CABELL COUNTY, W.Va. (WSAZ) -- Five volunteer firefighters in Cabell County are facing felony charges for allegedly setting fires so they could later respond to them.
All five are suspended from the Barboursville Volunteer Fire Department, according to BVFD Chief Chad Ward.
Charles Weybrecht "Chase" Peoples, 20, is charged with burning etc. of other buildings or structures, also known as second-degree arson according to the fire marshal.
Brett Allen Ray, 20, is charged with first-degree arson.
Glenn Fletcher Harman, 20, is charged with burning etc. of other buildings or structures, also known as second-degree arson according to the fire marshal.
Travis Michael Bailey, 28, is charged with first-degree arson.
Bailey admitted to setting a fire on Feb.
Ian Hockenberry, 21, is charged with first-degree arson.
The West Virginia State Fire Marshal's Office made the arrests Tuesday. All five were arraigned at the Cabell County Courthouse.
Ward tells WSAZ the fire department was made aware of the investigation in early December. That's when "all involved parties" were suspended, pending the outcome of this investigation.
"The Barboursville Fire Dept. is cooperating fully with the WV State Fire Marshal’s Office and the prosecutor handling the case," Ward said. "We are unable to comment further at this time."
One of the fires happened on April 7, 2017. It was at a home in the 5300 block of Guyan River Road in Barboursville. Firefighters found a single story home, made from wood, over an embankment on fire. More than a year later, on Nov. 26, 2018, Hockenberry admitted to going inside the home and setting the fire. He admitted to doing it so that he could later respond with the Barboursville Volunteer Fire Department.
At the same address, there was another fire on Dec. 20, 2017. This time, the BVFD responded to a garage apartment fire. The apartment roof was collapsing and "fully engulfed" in fire.
It wasn't until nearly a year later, on Nov. 26, 2018, that one of the firefighters came forward. Hockenberry told investigators that Ray set the fire. He knows this because Hockenberry says he was with Ray at the time.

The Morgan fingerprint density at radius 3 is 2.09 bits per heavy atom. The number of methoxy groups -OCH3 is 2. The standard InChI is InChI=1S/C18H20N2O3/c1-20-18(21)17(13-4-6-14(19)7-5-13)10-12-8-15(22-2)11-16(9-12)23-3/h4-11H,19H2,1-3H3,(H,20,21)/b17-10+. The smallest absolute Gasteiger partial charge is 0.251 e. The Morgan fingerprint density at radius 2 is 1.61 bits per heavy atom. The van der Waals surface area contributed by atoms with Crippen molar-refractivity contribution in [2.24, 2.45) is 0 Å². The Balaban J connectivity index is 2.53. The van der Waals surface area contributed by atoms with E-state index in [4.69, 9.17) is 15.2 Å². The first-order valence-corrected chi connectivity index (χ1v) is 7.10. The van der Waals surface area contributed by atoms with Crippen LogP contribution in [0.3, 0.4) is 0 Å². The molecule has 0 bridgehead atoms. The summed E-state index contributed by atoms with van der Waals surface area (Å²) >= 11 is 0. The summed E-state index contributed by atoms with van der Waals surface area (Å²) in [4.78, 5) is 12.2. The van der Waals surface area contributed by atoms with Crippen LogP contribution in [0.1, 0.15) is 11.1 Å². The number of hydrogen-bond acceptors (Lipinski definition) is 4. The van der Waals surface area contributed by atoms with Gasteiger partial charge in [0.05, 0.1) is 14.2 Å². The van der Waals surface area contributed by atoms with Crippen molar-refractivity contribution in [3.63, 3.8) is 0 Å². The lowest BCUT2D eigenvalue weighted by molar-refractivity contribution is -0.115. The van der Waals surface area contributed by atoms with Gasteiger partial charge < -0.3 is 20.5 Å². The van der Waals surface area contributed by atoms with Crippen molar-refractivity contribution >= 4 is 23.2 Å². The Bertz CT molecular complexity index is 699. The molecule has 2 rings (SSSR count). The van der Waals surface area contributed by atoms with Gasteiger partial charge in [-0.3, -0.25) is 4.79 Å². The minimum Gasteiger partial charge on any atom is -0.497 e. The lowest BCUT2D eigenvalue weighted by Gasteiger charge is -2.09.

Ray allegedly got in through a back door. Hockenberry said Ray set the fire so that the pair could then respond to the scene as members of the BVFD. The same day Hockenberry spoke with investigators, Ray confessed to the crime.
Then, there was a fire on Feb. 6, 2018. An abandoned building in the 6300 block of Ohio River Road in Lesage caught fire. The building, also known as the Ash Apple Orchard Stand, was a total loss.
Bailey confessed to the Feb. 6 fire, according to the criminal complaint. He also told investigators that Peoples and Harman were with him when he set the fire. Peoples then confessed to the state fire marshal's office that he knew Bailey was going to set the fire and was there when it happened. Harman confessed, too, and said Bailey set the fire so the group could respond once the fire was called in to 911.
A third fire happened on Feb. 18, 2018 at a home in the 6300 block of East Pea Ridge Road in Huntington. This building was also "fully engulfed" when the BVFD got on scene. On Nov. 29, 2018, Bailed admitted to intentionally setting the fire, using a flare to ignite it. Once again, Bailey admitted to committing arson so that he could respond as a firefighter.
Kim Tomblin runs a daycare next to the Barboursville Fire Department. She was shocked when she learned what the five men are accused of.
"I personally do know several of them," she said. "They're always there. They're always here for the village."
Case in point: WSAZ ran a story last July about Hockenberry helping save an unconscious woman from a house fire. That was not one of the fires mentioned in the criminal complaints.
Neighbors say the department has had an upstanding reputation, which is why this development came as such a big surprise.
"It was wrong," Tomblin said. "That's not something you randomly go out and do, start fires."